Do hospital staff have a prejudice against motorcycle riders because they are seen as careless risk-takers clogging up the health system and does it affect their level of care?
It’s a question worth asking, according to a university professor and a motorcycle clothing supplier.
Deakin University’s Dr Chris Hurren, who has been developing new industry standards for motorcycle clothing safety labelling, says he has heard of several incidences of hospital discrimination towards riders.
His remarks follow a crash involving Draggin Jeans CEO Grant Mackintosh and a cyclist in the Adelaide Hills in June 2016.
Grant says he was badly injured and was not aware of any discrimination, but says his wife, Julia, a clinical sister, believed he was treated differently.
“Julia mentioned to me that because I came in as a motorcyclist I was treated quite differently from the guy on the pushbike,” he says.
“It had on my admission report that I was motorcyclist who hit a cyclist.”
(The word “hit” seems to suggest blame on the motorcyclist. Young journalists are taught to use the word “collide” if both parties are moving as it does not imply blame.)
“I got the police report form the accident recently and it said I wasn’t speeding, had no alcohol or drugs in my system and that the cyclist was on wrong side of the road,” Grant says.
Yet he believes those simple words on his admission report may have led to a prejudice against him.
“They (hospital staff) treated Julie and me differently from what they did the cyclist. I think they automatically assume the motorcyclist is always to blame.
“The cyclist and his family were admitted at the same time and he got ushered in and looked after while I was stuck in a room with a screaming kid and not many people very interested in me.”
Recently Grant was talking with Dr Hurren about the new safety labelling standards and was asked if he had experienced any prejudice at hospital.
“I hadn’t really thought about it while I was in hospital as I was more concerned with my condition, but my wife said there was,” Grant says.
“Chris told me it’s not uncommon.”
Dr Hurren agrees that there is the possibility of prejudice against injured motorcycle riders.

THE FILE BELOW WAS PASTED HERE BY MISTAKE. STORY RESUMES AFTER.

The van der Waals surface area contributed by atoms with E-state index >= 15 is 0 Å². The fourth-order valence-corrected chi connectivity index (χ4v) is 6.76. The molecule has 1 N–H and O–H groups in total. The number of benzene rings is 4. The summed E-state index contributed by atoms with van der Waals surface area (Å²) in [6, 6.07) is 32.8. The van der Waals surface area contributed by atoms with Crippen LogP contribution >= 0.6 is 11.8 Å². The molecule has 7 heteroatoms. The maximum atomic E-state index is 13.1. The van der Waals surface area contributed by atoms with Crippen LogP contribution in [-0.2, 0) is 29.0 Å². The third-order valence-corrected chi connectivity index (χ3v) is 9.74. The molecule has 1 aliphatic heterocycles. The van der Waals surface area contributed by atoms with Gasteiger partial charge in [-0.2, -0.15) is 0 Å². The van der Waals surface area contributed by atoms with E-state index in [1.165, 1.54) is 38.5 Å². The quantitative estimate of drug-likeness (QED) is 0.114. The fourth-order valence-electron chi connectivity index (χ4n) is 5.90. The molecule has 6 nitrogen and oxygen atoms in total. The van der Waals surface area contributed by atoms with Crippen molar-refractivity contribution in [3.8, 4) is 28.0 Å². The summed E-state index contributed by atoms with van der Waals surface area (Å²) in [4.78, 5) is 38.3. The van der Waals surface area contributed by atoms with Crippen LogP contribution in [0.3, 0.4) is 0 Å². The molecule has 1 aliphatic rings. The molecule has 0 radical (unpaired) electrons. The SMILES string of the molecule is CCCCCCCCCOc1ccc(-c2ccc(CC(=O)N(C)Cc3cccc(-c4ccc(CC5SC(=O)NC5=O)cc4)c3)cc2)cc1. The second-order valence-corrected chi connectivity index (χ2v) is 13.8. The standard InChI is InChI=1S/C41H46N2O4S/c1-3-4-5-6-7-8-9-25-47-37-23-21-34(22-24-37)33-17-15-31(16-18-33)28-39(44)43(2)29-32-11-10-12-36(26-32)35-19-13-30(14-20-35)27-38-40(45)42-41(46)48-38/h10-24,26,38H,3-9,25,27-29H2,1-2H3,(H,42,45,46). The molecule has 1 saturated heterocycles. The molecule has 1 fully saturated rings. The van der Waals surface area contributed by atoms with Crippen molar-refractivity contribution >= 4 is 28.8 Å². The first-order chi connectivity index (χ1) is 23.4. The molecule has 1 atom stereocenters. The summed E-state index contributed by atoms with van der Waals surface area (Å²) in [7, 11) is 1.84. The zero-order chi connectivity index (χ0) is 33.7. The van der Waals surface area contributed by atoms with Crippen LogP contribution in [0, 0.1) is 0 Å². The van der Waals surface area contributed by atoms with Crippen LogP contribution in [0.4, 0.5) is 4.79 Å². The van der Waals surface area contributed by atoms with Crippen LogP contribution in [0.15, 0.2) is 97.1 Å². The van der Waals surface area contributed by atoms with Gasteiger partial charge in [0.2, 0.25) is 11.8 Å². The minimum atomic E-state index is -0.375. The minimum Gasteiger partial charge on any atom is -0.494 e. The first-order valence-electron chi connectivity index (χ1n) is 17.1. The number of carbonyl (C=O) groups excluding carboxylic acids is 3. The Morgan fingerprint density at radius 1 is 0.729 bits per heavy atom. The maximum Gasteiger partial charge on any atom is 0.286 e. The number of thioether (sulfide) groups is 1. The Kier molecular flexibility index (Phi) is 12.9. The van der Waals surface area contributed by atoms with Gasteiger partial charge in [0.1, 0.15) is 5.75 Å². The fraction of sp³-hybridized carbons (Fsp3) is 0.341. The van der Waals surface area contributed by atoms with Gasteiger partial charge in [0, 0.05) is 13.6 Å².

“I have had several people mention to me now about discrimination they have received during treatment for a motorcycle accident hence my question to Grant,” he says.
“It is something that I think worth looking into as it would be both uncomfortable for the rider and family in question and could indirectly cause increased health care costs as riders don’t receive the treatment they require in a timely manner.”
He is expecting to start research on the matter, possibly after finalising the safety labelling standards.
MBW hospital experiences
My own experiences after two major motorcycle crashes have been extremely different.
On the first occasion I was admitted to emergency with a broken foot after an off-road motorcycle crash.
My wife apologised profusely about my stupidity and the nurses seemed to take it from there, lecturing me and treating me in an off-hand way.
However, once admitted to the ward, I was treated well.
I had the complete opposite experience after a second and more serious crash.
Perhaps it was the fact that the female emergency ward supervisor was a motorcycle rider and the chief surgeon at the time was also a rider.
Not only did I not experience any negative prejudice, but I struck up long conversations with the doctors about riding.
And when I specifically asked if the staff were sick of the number of injured riders causing them extra work, they said it was not as bad as the number of cyclists they attended.
“At least motorcyclists wear protective clothing” one nurse remarked.